Sexual Therapy

Sex Therapy addresses sexual issues. It is a behavioural treatment plan, which explores the sexual problems and looks at emotional blocks for couples or individuals, looking at the physiological and psychological issues. In essence, sex therapy means bringing a sexual problem into the open, but in a safe space of a therapy session and exploring ways to deal with the problem. 


Often we don’t acknowledge our sexual difficulties to ourselves, let alone our partners. We internalise them; sex therapy is about eternalising them, taking a step back and asking: what can be done to improve things?

What to expect?


At the introductory session, I always try to establish the sexual difficulties and then invite you return so I can take a detailed history. With this information I work out a treatment plan with realistic goals. Once I have your agreement on the treatment plan, which will include designed tasks for you to do at home individually and together, we would then start the therapy. At the top of my list will be to remove the stress from the situation. When a couple have a sexual problem, what tends to happen is that anxiety builds up and becomes the elephant in the room. I aim to remove this.


Clients come to me with real and difficult issues. Opening up about their sexual feelings, they become very vulnerable and I'm conscious how difficult this can be. Due to this, I try to make therapy as easy as possible. Once we have worked how we are going to over come issues, the journey you embark upon will hopefully be both enlightening and fun. After all, sex is about connecting with your partner and having fun and that’s what I like to think I offer my clients as well  as solving the sexual issue, or certainly helping them to decide what’s right for them.

Counselling can take place in a number of ways at a time to fit in with your life. Face-to-face, Skype/FaceTime, or telephone counselling.

However you experience couples counselling, you can feel reassured that it's confidential and non-judgemental.

An Integrative Approach to Sexual Therapy


Using an integrative approach, enables me to choose the most appropriate therapies for my clients. Using Cognitive Behavioural Therapy, Psychodynamic, Systemic and Humanistic therapy ensures that I am client-centred and that my treatment plans are within the context of the literature and evidence base for the treatment of specific difficulties. This is especially relevant working as a sexual therapist because I am aware that psychological and sexual issues frequently arise together. Due to the complexity of some of the cases, it is important that I'm able to make an in-depth assessment and formulate a suitable intervention programme in order to successfully assess and resolve issues for the client. Implementing this assessment helps me to ascertain any risks either for the client, a third party or the therapist. This can highlight any organic diseases such as sexually transmitted infections (STI), which could be contributing to the sexual problem.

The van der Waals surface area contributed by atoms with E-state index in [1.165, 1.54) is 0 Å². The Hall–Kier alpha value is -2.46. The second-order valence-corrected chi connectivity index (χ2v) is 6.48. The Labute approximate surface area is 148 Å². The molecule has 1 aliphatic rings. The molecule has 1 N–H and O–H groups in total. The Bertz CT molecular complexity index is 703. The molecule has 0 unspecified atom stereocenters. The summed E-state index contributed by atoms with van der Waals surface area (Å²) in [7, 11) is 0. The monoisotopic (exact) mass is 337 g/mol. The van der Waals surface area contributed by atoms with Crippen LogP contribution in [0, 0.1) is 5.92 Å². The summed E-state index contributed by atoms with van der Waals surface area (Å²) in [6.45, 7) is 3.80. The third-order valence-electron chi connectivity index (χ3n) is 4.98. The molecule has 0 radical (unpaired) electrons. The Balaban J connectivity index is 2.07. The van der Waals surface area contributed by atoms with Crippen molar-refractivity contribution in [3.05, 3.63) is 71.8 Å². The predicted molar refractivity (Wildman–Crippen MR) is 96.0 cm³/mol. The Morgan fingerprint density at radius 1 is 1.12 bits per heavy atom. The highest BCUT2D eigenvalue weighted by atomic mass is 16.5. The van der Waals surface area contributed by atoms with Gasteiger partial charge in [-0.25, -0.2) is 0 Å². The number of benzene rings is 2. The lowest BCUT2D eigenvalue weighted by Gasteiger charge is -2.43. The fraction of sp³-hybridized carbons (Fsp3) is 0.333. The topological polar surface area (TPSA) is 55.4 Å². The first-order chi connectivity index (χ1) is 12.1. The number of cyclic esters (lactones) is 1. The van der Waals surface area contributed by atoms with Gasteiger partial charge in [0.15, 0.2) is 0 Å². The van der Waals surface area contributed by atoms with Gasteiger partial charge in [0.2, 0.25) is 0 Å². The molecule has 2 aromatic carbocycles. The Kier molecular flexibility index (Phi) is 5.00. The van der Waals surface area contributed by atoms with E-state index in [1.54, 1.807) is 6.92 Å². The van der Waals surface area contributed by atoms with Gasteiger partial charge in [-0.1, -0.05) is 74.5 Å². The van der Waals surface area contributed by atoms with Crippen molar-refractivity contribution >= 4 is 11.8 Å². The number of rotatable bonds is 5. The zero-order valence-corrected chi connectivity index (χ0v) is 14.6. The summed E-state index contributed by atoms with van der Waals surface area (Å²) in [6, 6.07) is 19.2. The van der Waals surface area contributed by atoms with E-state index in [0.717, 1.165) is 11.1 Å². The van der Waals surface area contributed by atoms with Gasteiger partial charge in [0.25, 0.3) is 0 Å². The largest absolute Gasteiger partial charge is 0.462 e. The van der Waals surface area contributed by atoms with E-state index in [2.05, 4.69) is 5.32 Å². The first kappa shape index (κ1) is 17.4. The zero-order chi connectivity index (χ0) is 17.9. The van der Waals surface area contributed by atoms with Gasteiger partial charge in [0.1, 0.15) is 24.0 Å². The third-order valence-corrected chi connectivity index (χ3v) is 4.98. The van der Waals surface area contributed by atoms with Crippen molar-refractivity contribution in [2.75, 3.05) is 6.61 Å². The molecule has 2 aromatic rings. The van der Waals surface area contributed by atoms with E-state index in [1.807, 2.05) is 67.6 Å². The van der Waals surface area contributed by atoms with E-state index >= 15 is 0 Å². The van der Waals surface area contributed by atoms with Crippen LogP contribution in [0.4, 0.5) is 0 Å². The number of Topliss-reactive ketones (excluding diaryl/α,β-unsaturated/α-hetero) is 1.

Understanding biological causes of behaviour are essential when working in this speciality. For example, low levels of testosterone may well have an effect on male sexual desire. Equally, Type 2 diabetes could be linked to erectile dysfunction (ED). Excessive masturbation could be another contributing factor of ED, which needs to be considered. Similarly, when working with patients who are taking SSRI (selective serotonin re uptake inhibitors), I'm aware there can be side effects such as decreased sexual interest (libido), decreased physiological arousal (including lubrication in women and erection in men), and delayed or blocked orgasm. I have also worked with clients who have suffered the after-effects of cancer, clients with heart disease and clients who have had surgery.

Sexual issues that I  work with


  • Erectile Dysfunction

  • Premature Ejaculation

  • Retarded/Delayed Ejaculation

  • Sexual pain problems; Vaginismus (Painful or impossible intercourse)

  • Dyspareunia (painful intercourse)

  • Anorgasmia (Unable to reach orgasm)

  • Sexual Aversion

  • Differences in sex drives between partners

  • Gender Dysphoria

  • Sexual identity issues

  • Sexual problems arising out of altered body appearance or function, including surgery (breast or genital treatment for conditions such as cancer, stomas, scarring).

  • Sexual difficulties following sexual traumas including sexual assault, sexual abuse

  • Bisexuality